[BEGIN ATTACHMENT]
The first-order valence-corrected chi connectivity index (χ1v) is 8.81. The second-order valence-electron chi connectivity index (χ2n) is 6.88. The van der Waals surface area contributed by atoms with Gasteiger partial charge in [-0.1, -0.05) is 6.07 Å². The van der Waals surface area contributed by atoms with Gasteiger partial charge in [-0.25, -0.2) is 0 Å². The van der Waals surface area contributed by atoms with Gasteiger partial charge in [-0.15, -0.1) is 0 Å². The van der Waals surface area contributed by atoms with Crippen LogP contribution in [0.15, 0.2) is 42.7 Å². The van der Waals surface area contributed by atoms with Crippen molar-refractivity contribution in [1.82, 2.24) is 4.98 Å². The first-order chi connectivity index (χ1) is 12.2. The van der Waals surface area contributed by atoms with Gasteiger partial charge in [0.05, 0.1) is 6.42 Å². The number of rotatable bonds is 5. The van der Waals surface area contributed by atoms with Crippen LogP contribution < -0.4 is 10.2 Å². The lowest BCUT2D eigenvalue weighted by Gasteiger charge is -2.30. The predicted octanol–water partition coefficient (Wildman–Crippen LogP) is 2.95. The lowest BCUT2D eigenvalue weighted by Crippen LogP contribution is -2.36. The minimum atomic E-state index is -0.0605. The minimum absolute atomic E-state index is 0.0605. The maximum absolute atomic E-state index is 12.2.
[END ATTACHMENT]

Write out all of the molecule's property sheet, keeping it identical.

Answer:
The first-order valence-corrected chi connectivity index (χ1v) is 8.81. The second-order valence-electron chi connectivity index (χ2n) is 6.88. The van der Waals surface area contributed by atoms with Gasteiger partial charge in [-0.1, -0.05) is 6.07 Å². The van der Waals surface area contributed by atoms with Gasteiger partial charge in [-0.25, -0.2) is 0 Å². The van der Waals surface area contributed by atoms with Gasteiger partial charge in [-0.15, -0.1) is 0 Å². The van der Waals surface area contributed by atoms with Crippen LogP contribution in [0.15, 0.2) is 42.7 Å². The van der Waals surface area contributed by atoms with Crippen molar-refractivity contribution in [1.82, 2.24) is 4.98 Å². The first-order chi connectivity index (χ1) is 12.2. The van der Waals surface area contributed by atoms with Gasteiger partial charge in [0.05, 0.1) is 6.42 Å². The number of rotatable bonds is 5. The van der Waals surface area contributed by atoms with Crippen LogP contribution < -0.4 is 10.2 Å². The lowest BCUT2D eigenvalue weighted by Gasteiger charge is -2.30. The predicted octanol–water partition coefficient (Wildman–Crippen LogP) is 2.95. The lowest BCUT2D eigenvalue weighted by Crippen LogP contribution is -2.36. The minimum atomic E-state index is -0.0605. The minimum absolute atomic E-state index is 0.0605. The maximum absolute atomic E-state index is 12.2.